Mobile apps can expand at lightening speed. But if your app is targeting kids, there’s an extra step involved: Winning over the parent first.

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PlayKids, a wildely popular app designed for toddlers, shows how an app can still be built into a global platform despite significant growing pains.

The parent company, Movile Internet Movel, first created the app in Brazil in 2013 as a TV subscription that allowed children to watch their favorite shows anywhere they go – over 200 videos, with new episodes added weekly.

Six months later, the app expanded into the U.S. market, and since then it’s rolled out to 27 countries in six languages. Its content targets children under five. It offers a free version, but a monthly subscription of $8.99.

The app reached more than 6 million downloads within a year of launching, and has more than 3 million monthly active users.

PlayKids prioritized its markets by targeting those with high penetration of smartphones and tablets. Makes perfect sense for a product aimed at parents who want to expose their children to high-quality content on mobile devices.

Significant cultural differences, however caught the company off guard, said Eduardo Enrique, the company’s head of global expansion. This impacted both content and marketing in dramatic ways.

“Creating a global content portfolio is a nightmare — I have no words to tell you what it’s like!” Henrique laughs. “What’s good for parents in the U.S. is not necessarily good in terms of content for Mexico and not necessarily good for parents in China. So we had to learn to respect the local cultural factors, country by country.”

In the case of Germany, simply getting the market comfortable with the concept was a challenge. In Germany, parents will avoid exposing children to cellphones and tablets “with all their might,” Henrique explained. “They hate it — and it made it super difficult to penetrate. So it wasn’t just about translating ads; we had to convince German parents PlayKids wasn’t a bad thing, but a good thing.”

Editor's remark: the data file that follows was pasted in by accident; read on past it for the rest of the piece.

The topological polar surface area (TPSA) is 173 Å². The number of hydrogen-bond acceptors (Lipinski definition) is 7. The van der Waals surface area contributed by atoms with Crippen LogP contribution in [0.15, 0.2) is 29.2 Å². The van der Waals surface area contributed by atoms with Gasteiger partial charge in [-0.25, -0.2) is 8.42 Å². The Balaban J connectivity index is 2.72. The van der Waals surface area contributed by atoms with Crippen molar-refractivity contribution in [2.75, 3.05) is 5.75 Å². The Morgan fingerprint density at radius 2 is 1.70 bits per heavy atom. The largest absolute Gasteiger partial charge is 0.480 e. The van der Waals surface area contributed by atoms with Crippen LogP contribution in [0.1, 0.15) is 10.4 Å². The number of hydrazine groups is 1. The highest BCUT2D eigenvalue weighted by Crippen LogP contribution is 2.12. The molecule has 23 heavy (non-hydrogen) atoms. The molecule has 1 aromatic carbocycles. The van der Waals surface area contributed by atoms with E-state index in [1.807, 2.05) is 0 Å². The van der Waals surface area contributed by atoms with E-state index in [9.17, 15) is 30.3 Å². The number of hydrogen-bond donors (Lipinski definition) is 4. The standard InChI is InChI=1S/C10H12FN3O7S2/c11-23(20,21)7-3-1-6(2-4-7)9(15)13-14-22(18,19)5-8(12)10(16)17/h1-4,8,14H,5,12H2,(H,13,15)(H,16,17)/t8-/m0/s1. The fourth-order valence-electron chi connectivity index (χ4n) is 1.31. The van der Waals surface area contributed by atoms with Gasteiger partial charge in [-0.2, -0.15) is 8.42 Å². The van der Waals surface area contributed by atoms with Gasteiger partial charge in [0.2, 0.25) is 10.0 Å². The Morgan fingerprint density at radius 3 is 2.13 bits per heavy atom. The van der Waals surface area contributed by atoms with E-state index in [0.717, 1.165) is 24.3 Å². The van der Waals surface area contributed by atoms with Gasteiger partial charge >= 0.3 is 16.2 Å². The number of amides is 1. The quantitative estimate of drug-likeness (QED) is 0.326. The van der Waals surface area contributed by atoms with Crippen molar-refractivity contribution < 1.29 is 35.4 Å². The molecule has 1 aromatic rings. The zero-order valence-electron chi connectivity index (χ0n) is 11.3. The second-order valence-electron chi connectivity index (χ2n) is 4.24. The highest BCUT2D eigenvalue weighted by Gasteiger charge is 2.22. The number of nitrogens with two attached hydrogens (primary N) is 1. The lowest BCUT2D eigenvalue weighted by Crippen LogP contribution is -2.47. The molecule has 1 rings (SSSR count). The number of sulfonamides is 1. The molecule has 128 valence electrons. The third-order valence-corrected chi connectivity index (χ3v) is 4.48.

Billing is also different from country to country. Credit card penetration is one thing in the U.S. It’s another in Brazil, and different in Mexico where it’s a pre-paid gift card market.

Converting users from using the free version to the paid version can be difficult as well. Conversion rates vary between countries. PlayKids is based on a subscription model, providing the app install for free along with a limited selection of the content consisting of books, videos, television series, educational games, and even lullabies. To unlock all the content, users are encouraged to pay for a $8.99/month subscription fee (all educational games are accessible for free.)

Henrique wouldn’t specify the conversion rate for the U.S. It ranges from two percent to 11 percent depending on the country, he said.

He was, however, very forthcoming that Apple’s iOS generated more revenue for the company than Google’s Android. “Apple is very focused on high-end devices, and my theory is that those who own those devices are willing to spend more money.”

That’s born out by recent App Annie’s annual report, which claims the App Store generated more than 70% more revenues than Google Play in 2014.

Henrique also points to Apple’s mature billing system. “It’s more efficient,” he says. In most countries, Apple forces the user to attach a credit card to their account, so it’s almost impossible to use an iPhone without a valid credit card, he says.

So while Android produces many more downloads, PlayKids has prioritized Apple from a marketing perspective. At the same time, Henrique will not invest marketing dollars with any channel that cannot segment against his niche audience. “You can tell me you have a mobile install platform that has a billion impressions per day, but if it can’t target parents with kids under five, I don’t care.”

One of PlayKids’ biggest marketing challenges is the regulations around collecting data on children. Because of COPPA — the Children’s Online Privacy Protection Act — PlayKids doesn’t collect any data on its users, the kind of personalized data that is essential for engaging and re-engaging users.